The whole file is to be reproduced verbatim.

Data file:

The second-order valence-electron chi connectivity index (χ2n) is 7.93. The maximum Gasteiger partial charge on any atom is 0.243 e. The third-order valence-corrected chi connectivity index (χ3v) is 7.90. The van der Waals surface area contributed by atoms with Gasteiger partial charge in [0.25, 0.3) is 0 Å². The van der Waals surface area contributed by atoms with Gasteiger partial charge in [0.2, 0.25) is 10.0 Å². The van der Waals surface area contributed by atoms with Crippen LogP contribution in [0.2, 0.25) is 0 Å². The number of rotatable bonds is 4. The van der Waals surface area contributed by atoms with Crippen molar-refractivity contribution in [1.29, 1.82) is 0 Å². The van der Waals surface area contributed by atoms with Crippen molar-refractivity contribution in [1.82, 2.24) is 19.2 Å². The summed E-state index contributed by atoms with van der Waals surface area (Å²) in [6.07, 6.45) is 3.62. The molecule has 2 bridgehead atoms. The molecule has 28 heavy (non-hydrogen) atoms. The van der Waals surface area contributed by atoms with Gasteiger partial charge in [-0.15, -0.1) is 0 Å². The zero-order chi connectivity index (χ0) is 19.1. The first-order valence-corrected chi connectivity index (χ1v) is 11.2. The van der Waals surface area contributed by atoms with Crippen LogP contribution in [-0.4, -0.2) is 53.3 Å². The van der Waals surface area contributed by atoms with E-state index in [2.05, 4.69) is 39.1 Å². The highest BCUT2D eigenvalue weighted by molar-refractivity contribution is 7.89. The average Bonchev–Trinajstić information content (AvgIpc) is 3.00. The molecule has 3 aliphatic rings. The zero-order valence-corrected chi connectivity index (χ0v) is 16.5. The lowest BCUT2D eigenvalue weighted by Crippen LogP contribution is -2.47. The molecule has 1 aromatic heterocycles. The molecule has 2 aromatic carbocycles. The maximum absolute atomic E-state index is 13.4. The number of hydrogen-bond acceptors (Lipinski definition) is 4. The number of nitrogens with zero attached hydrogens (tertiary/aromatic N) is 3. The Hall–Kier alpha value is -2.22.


The second-order valence-electron chi connectivity index (χ2n) is 7.93. The maximum Gasteiger partial charge on any atom is 0.243 e. The third-order valence-corrected chi connectivity index (χ3v) is 7.90. The van der Waals surface area contributed by atoms with Gasteiger partial charge in [0.25, 0.3) is 0 Å². The van der Waals surface area contributed by atoms with Gasteiger partial charge in [0.2, 0.25) is 10.0 Å². The van der Waals surface area contributed by atoms with Crippen LogP contribution in [0.2, 0.25) is 0 Å². The number of rotatable bonds is 4. The van der Waals surface area contributed by atoms with Crippen molar-refractivity contribution in [1.29, 1.82) is 0 Å². The van der Waals surface area contributed by atoms with Crippen molar-refractivity contribution in [1.82, 2.24) is 19.2 Å². The summed E-state index contributed by atoms with van der Waals surface area (Å²) in [6.07, 6.45) is 3.62. The molecule has 2 bridgehead atoms. The molecule has 28 heavy (non-hydrogen) atoms. The van der Waals surface area contributed by atoms with Gasteiger partial charge in [-0.15, -0.1) is 0 Å². The zero-order chi connectivity index (χ0) is 19.1. The first-order valence-corrected chi connectivity index (χ1v) is 11.2. The van der Waals surface area contributed by atoms with Crippen LogP contribution in [-0.4, -0.2) is 53.3 Å². The van der Waals surface area contributed by atoms with E-state index in [2.05, 4.69) is 39.1 Å². The highest BCUT2D eigenvalue weighted by molar-refractivity contribution is 7.89. The average Bonchev–Trinajstić information content (AvgIpc) is 3.00. The molecule has 3 aliphatic rings. The zero-order valence-corrected chi connectivity index (χ0v) is 16.5. The lowest BCUT2D eigenvalue weighted by Crippen LogP contribution is -2.47. The molecule has 1 aromatic heterocycles. The molecule has 2 aromatic carbocycles. The maximum absolute atomic E-state index is 13.4. The number of hydrogen-bond acceptors (Lipinski definition) is 4. The number of nitrogens with zero attached hydrogens (tertiary/aromatic N) is 3. The Hall–Kier alpha value is -2.22.